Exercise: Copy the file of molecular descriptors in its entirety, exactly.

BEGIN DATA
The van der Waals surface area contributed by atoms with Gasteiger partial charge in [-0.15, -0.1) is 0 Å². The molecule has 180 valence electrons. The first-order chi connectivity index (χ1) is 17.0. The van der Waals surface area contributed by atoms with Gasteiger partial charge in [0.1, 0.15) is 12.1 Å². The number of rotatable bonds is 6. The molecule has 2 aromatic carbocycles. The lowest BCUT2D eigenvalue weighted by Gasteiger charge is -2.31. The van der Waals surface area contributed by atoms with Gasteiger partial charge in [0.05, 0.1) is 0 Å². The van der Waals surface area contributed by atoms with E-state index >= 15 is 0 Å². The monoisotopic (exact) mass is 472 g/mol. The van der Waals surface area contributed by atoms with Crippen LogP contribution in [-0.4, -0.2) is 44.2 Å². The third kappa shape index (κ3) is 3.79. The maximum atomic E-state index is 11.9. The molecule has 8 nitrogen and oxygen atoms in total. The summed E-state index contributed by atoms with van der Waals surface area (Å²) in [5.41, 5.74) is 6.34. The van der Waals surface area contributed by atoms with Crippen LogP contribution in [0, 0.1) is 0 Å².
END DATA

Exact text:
The van der Waals surface area contributed by atoms with Gasteiger partial charge in [-0.15, -0.1) is 0 Å². The molecule has 180 valence electrons. The first-order chi connectivity index (χ1) is 17.0. The van der Waals surface area contributed by atoms with Gasteiger partial charge in [0.1, 0.15) is 12.1 Å². The number of rotatable bonds is 6. The molecule has 2 aromatic carbocycles. The lowest BCUT2D eigenvalue weighted by Gasteiger charge is -2.31. The van der Waals surface area contributed by atoms with Gasteiger partial charge in [0.05, 0.1) is 0 Å². The van der Waals surface area contributed by atoms with E-state index >= 15 is 0 Å². The monoisotopic (exact) mass is 472 g/mol. The van der Waals surface area contributed by atoms with Crippen LogP contribution in [-0.4, -0.2) is 44.2 Å². The third kappa shape index (κ3) is 3.79. The maximum atomic E-state index is 11.9. The molecule has 8 nitrogen and oxygen atoms in total. The summed E-state index contributed by atoms with van der Waals surface area (Å²) in [5.41, 5.74) is 6.34. The van der Waals surface area contributed by atoms with Crippen LogP contribution in [0, 0.1) is 0 Å².